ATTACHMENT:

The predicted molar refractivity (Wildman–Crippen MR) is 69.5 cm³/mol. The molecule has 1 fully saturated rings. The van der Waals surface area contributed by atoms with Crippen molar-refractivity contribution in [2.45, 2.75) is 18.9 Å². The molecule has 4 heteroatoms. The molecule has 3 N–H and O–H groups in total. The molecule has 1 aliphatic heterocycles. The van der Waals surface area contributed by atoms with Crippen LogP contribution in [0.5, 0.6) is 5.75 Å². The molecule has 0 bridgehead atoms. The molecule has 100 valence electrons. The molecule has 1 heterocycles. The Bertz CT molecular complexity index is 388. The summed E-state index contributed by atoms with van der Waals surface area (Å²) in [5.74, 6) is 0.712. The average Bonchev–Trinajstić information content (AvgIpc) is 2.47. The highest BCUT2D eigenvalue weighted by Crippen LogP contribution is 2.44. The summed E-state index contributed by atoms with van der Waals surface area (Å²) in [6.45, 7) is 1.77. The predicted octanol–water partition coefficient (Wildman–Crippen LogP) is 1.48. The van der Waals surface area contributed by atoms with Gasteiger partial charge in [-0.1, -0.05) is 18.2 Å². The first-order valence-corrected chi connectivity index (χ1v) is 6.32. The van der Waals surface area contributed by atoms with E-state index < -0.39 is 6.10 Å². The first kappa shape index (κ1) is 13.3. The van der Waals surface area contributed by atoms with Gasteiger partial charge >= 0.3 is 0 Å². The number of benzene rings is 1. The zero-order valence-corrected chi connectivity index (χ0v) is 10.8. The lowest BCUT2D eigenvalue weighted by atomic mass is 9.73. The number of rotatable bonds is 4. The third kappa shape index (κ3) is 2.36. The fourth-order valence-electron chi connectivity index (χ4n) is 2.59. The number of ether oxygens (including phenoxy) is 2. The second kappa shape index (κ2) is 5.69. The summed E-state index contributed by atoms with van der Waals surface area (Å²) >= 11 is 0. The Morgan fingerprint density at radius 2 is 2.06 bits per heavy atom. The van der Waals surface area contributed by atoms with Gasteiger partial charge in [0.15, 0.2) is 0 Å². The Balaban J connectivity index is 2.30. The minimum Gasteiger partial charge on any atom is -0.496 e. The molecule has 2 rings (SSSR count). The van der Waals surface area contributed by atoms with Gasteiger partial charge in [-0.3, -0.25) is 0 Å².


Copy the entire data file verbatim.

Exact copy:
The predicted molar refractivity (Wildman–Crippen MR) is 69.5 cm³/mol. The molecule has 1 fully saturated rings. The van der Waals surface area contributed by atoms with Crippen molar-refractivity contribution in [2.45, 2.75) is 18.9 Å². The molecule has 4 heteroatoms. The molecule has 3 N–H and O–H groups in total. The molecule has 1 aliphatic heterocycles. The van der Waals surface area contributed by atoms with Crippen LogP contribution in [0.5, 0.6) is 5.75 Å². The molecule has 0 bridgehead atoms. The molecule has 100 valence electrons. The molecule has 1 heterocycles. The Bertz CT molecular complexity index is 388. The summed E-state index contributed by atoms with van der Waals surface area (Å²) in [5.74, 6) is 0.712. The average Bonchev–Trinajstić information content (AvgIpc) is 2.47. The highest BCUT2D eigenvalue weighted by Crippen LogP contribution is 2.44. The summed E-state index contributed by atoms with van der Waals surface area (Å²) in [6.45, 7) is 1.77. The predicted octanol–water partition coefficient (Wildman–Crippen LogP) is 1.48. The van der Waals surface area contributed by atoms with Gasteiger partial charge in [-0.1, -0.05) is 18.2 Å². The first-order valence-corrected chi connectivity index (χ1v) is 6.32. The van der Waals surface area contributed by atoms with E-state index < -0.39 is 6.10 Å². The first kappa shape index (κ1) is 13.3. The van der Waals surface area contributed by atoms with Gasteiger partial charge >= 0.3 is 0 Å². The number of benzene rings is 1. The zero-order valence-corrected chi connectivity index (χ0v) is 10.8. The lowest BCUT2D eigenvalue weighted by atomic mass is 9.73. The number of rotatable bonds is 4. The third kappa shape index (κ3) is 2.36. The fourth-order valence-electron chi connectivity index (χ4n) is 2.59. The number of ether oxygens (including phenoxy) is 2. The second kappa shape index (κ2) is 5.69. The summed E-state index contributed by atoms with van der Waals surface area (Å²) >= 11 is 0. The Morgan fingerprint density at radius 2 is 2.06 bits per heavy atom. The van der Waals surface area contributed by atoms with Gasteiger partial charge in [0.15, 0.2) is 0 Å². The Balaban J connectivity index is 2.30. The minimum Gasteiger partial charge on any atom is -0.496 e. The molecule has 2 rings (SSSR count). The van der Waals surface area contributed by atoms with Gasteiger partial charge in [-0.3, -0.25) is 0 Å².